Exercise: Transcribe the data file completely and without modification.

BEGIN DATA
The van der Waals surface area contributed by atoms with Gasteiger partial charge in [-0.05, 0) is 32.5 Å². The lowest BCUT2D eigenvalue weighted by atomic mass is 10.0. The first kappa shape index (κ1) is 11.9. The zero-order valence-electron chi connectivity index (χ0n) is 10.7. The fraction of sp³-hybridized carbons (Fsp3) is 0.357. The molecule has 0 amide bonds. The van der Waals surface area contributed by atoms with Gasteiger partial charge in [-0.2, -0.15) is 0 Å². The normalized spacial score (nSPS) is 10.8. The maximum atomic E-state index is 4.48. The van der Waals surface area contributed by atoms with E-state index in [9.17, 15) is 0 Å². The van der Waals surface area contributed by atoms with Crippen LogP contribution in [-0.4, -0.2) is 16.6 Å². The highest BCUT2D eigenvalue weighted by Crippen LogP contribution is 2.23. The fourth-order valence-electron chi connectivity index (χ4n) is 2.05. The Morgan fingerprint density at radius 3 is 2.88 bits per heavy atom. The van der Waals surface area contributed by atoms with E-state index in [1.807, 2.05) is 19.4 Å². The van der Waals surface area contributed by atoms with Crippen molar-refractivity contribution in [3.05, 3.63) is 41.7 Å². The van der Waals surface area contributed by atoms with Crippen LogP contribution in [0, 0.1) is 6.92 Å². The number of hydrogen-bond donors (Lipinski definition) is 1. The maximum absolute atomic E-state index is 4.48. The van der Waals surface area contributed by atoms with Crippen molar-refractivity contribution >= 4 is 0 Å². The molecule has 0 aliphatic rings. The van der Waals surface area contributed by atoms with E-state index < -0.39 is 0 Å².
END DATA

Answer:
The van der Waals surface area contributed by atoms with Gasteiger partial charge in [-0.05, 0) is 32.5 Å². The lowest BCUT2D eigenvalue weighted by atomic mass is 10.0. The first kappa shape index (κ1) is 11.9. The zero-order valence-electron chi connectivity index (χ0n) is 10.7. The fraction of sp³-hybridized carbons (Fsp3) is 0.357. The molecule has 0 amide bonds. The van der Waals surface area contributed by atoms with Gasteiger partial charge in [-0.2, -0.15) is 0 Å². The normalized spacial score (nSPS) is 10.8. The maximum atomic E-state index is 4.48. The van der Waals surface area contributed by atoms with E-state index in [9.17, 15) is 0 Å². The van der Waals surface area contributed by atoms with Crippen LogP contribution in [-0.4, -0.2) is 16.6 Å². The highest BCUT2D eigenvalue weighted by Crippen LogP contribution is 2.23. The fourth-order valence-electron chi connectivity index (χ4n) is 2.05. The Morgan fingerprint density at radius 3 is 2.88 bits per heavy atom. The van der Waals surface area contributed by atoms with E-state index in [1.807, 2.05) is 19.4 Å². The van der Waals surface area contributed by atoms with Crippen molar-refractivity contribution in [3.05, 3.63) is 41.7 Å². The van der Waals surface area contributed by atoms with Crippen LogP contribution in [0, 0.1) is 6.92 Å². The number of hydrogen-bond donors (Lipinski definition) is 1. The maximum absolute atomic E-state index is 4.48. The van der Waals surface area contributed by atoms with Crippen molar-refractivity contribution >= 4 is 0 Å². The molecule has 0 aliphatic rings. The van der Waals surface area contributed by atoms with E-state index < -0.39 is 0 Å².